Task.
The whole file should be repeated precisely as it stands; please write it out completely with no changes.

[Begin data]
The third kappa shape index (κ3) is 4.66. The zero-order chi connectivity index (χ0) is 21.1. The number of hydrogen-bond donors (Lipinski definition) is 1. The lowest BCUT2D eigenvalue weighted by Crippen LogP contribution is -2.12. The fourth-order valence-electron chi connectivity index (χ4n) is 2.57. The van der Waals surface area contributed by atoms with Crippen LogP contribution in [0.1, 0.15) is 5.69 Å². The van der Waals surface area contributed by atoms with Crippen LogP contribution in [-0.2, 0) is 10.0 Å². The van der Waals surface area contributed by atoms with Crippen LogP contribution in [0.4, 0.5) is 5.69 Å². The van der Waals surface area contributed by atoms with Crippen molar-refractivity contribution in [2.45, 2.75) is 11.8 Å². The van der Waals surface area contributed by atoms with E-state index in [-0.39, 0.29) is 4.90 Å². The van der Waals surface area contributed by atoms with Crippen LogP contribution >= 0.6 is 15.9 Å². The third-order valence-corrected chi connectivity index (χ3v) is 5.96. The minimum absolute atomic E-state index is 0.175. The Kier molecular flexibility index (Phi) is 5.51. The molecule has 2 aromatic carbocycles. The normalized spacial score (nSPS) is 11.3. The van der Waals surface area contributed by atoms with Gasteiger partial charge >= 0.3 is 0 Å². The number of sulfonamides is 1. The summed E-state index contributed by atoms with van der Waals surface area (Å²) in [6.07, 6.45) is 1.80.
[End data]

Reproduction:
The third kappa shape index (κ3) is 4.66. The zero-order chi connectivity index (χ0) is 21.1. The number of hydrogen-bond donors (Lipinski definition) is 1. The lowest BCUT2D eigenvalue weighted by Crippen LogP contribution is -2.12. The fourth-order valence-electron chi connectivity index (χ4n) is 2.57. The van der Waals surface area contributed by atoms with Crippen LogP contribution in [0.1, 0.15) is 5.69 Å². The van der Waals surface area contributed by atoms with Crippen LogP contribution in [-0.2, 0) is 10.0 Å². The van der Waals surface area contributed by atoms with Crippen LogP contribution in [0.4, 0.5) is 5.69 Å². The van der Waals surface area contributed by atoms with Crippen molar-refractivity contribution in [2.45, 2.75) is 11.8 Å². The van der Waals surface area contributed by atoms with E-state index in [-0.39, 0.29) is 4.90 Å². The van der Waals surface area contributed by atoms with Crippen LogP contribution >= 0.6 is 15.9 Å². The third-order valence-corrected chi connectivity index (χ3v) is 5.96. The minimum absolute atomic E-state index is 0.175. The Kier molecular flexibility index (Phi) is 5.51. The molecule has 2 aromatic carbocycles. The normalized spacial score (nSPS) is 11.3. The van der Waals surface area contributed by atoms with Gasteiger partial charge >= 0.3 is 0 Å². The number of sulfonamides is 1. The summed E-state index contributed by atoms with van der Waals surface area (Å²) in [6.07, 6.45) is 1.80.